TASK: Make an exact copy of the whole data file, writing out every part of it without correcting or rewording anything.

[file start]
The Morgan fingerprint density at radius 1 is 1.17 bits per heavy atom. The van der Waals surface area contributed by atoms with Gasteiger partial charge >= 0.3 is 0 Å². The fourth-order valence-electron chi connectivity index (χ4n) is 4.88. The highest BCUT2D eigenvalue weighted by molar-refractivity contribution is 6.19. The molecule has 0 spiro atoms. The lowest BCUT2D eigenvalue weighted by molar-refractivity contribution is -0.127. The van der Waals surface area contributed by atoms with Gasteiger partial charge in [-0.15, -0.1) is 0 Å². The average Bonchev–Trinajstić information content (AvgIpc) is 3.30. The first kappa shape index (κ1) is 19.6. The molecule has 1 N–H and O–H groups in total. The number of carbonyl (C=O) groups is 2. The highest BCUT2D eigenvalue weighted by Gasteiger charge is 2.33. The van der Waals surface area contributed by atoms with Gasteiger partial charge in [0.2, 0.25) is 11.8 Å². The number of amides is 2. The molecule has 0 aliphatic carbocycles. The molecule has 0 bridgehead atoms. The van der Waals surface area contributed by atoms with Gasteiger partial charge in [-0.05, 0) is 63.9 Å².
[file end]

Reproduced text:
The Morgan fingerprint density at radius 1 is 1.17 bits per heavy atom. The van der Waals surface area contributed by atoms with Gasteiger partial charge >= 0.3 is 0 Å². The fourth-order valence-electron chi connectivity index (χ4n) is 4.88. The highest BCUT2D eigenvalue weighted by molar-refractivity contribution is 6.19. The molecule has 0 spiro atoms. The lowest BCUT2D eigenvalue weighted by molar-refractivity contribution is -0.127. The van der Waals surface area contributed by atoms with Gasteiger partial charge in [-0.15, -0.1) is 0 Å². The average Bonchev–Trinajstić information content (AvgIpc) is 3.30. The first kappa shape index (κ1) is 19.6. The molecule has 1 N–H and O–H groups in total. The number of carbonyl (C=O) groups is 2. The highest BCUT2D eigenvalue weighted by Gasteiger charge is 2.33. The van der Waals surface area contributed by atoms with Gasteiger partial charge in [0.2, 0.25) is 11.8 Å². The number of amides is 2. The molecule has 0 aliphatic carbocycles. The molecule has 0 bridgehead atoms. The van der Waals surface area contributed by atoms with Gasteiger partial charge in [-0.05, 0) is 63.9 Å².